In our April conversation, our community came together to think deeply about self-compassion.
What we found was inspiring. Without knowing, our community was already practising what the research tells us are core elements of self-compassion.
We all struggled with self-compassion, even when our job was researching it!
We found it easy to say unkind things to ourselves that we'd never say to a friend. Not having a job, living alone, and seeing friends move on to a different chapter than us, all made it difficult for us to practise self-compassion.
In sharing our experiences, we recognised that pain and suffering – however they look and feel like to us as individuals – are what unite us as human beings. We all struggle and suffer at some point or another.
Tapping into this connectivity felt especially important in our COVID19 world. Even though some of us were anxious about not having a job or not being able to spend time with loved ones, we felt less alone because others were going through the same thing at the same time.
By connecting our own suffering with the shared human experience, we could elevate ourselves from our own pain and gain clarity in a time of deep uncertainty.
We acknowledged that we could still grow, wherever we are, and however we were feeling. That it was ok to not be there yet.
This meant recognising and acknowledging our own difficult feelings before looking outwards. That sometimes, self-compassion meant accepting our own limitations rather than pushing ahead or striving to “fix” things.
And importantly, maintaining a sense of perspective over the situation, even when we are unsuccessful.
We practised together, using an example where we had been asked to stay back and help when we had no energy left to give.
Saying "no" outright was tough. The sense of shame, of being perceived as not “doing enough”, was very strong amongst our group. We feared being labelled a "jerk" or "bitch" if we asserted our own needs. Especially if we were a woman.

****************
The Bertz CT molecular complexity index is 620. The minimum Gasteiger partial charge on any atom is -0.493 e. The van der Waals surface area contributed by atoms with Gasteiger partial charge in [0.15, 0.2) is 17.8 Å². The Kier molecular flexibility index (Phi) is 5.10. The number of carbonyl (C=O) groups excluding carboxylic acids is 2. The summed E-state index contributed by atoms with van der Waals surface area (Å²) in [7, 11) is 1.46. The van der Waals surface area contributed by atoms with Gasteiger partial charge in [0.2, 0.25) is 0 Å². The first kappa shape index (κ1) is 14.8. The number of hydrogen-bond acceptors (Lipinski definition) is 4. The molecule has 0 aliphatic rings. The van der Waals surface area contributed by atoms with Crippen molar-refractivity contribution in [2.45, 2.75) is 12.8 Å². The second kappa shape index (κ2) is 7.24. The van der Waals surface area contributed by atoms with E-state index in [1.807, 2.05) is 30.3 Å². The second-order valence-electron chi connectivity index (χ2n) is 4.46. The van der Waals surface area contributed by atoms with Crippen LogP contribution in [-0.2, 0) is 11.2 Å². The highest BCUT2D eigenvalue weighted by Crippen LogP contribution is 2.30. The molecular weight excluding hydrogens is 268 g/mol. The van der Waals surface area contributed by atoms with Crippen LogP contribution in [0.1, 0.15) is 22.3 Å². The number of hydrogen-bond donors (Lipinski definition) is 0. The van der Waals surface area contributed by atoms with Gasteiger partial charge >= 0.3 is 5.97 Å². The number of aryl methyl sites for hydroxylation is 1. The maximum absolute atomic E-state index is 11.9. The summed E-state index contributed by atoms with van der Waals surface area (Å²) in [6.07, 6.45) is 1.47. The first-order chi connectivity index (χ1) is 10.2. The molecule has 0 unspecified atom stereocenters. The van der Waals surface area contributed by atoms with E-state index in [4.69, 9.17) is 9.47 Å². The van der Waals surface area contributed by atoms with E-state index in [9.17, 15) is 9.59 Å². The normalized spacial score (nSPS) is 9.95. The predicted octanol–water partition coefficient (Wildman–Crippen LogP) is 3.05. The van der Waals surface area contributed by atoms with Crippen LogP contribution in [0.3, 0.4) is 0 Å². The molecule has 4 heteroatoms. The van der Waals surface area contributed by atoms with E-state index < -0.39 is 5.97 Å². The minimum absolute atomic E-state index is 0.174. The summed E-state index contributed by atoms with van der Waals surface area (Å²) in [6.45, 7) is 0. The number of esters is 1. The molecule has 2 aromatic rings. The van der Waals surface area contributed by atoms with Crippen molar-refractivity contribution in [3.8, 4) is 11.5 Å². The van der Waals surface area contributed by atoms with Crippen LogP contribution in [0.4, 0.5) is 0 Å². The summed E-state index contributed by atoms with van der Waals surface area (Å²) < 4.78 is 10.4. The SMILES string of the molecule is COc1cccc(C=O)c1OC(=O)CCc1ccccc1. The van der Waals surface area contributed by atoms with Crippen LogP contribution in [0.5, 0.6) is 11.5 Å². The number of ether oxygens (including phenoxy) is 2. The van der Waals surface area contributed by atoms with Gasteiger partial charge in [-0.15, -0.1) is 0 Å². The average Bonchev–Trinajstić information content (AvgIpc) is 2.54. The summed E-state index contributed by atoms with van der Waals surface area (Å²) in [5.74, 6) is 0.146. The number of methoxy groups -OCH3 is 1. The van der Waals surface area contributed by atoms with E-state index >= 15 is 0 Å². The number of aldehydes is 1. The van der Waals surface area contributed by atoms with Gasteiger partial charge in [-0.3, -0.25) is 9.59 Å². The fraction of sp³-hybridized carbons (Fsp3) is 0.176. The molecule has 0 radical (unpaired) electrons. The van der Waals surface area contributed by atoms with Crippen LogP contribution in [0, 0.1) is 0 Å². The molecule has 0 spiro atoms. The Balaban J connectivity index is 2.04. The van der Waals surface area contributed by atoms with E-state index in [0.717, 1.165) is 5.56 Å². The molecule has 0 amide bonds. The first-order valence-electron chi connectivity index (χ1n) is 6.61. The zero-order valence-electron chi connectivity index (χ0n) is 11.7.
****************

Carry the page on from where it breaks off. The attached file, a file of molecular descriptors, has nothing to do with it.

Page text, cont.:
We knew that this self-directed criticism was unhelpful and held us back from looking after ourselves. By practising together, we went from an overly apologetic response that was laden with self-judgement, frustration and shame, to one where we felt more worthy, recognised, understood and cared for.
In our conversation, we were also mindful of being the one asking for help in this scenario. Here, self-kindness could be to acknowledge the discomfort in waiting and holding back a little while, to give others the chance to respond to our needs when they are able and ready.
We walked away knowing that self-kindness required practice and patience and felt empowered to try it in small and gentle ways.
One participant's experience captured all three elements of self-compassion. She had been struggling with a work colleague's behaviour and discussed it with them. After their conversation, she felt disconnected and came away feeling indignant and angry.
While she wanted to confront them about it, for some reason, this time around, she decided to "sit" with her difficult emotions (mindfulness). She thought about why she was upset. She also thought about how her colleague might have been feeling; what could explain their behaviour (common humanity). Only when she was ready and had greater perspective on how she was feeling (self-kindness), did she talk to him.
The effect was immediate. From that moment on, her relationship with her colleague, and more importantly, herself, changed for the better.
For us at CBBC, two acts of compassion stand out to us in this story. Our participant showed compassion to herself and her colleague. Her colleague reciprocated and was inspired to change to become their more compassionate self.
It is in these small acts of compassion, to ourselves and others, that we can look outwards, and create the flourishing communities we all deserve.
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Graphics by Farah Beaini.
Flower image: Lerkrat Tangsri on Pexels
Tree image: Juhasz Imre on Pexels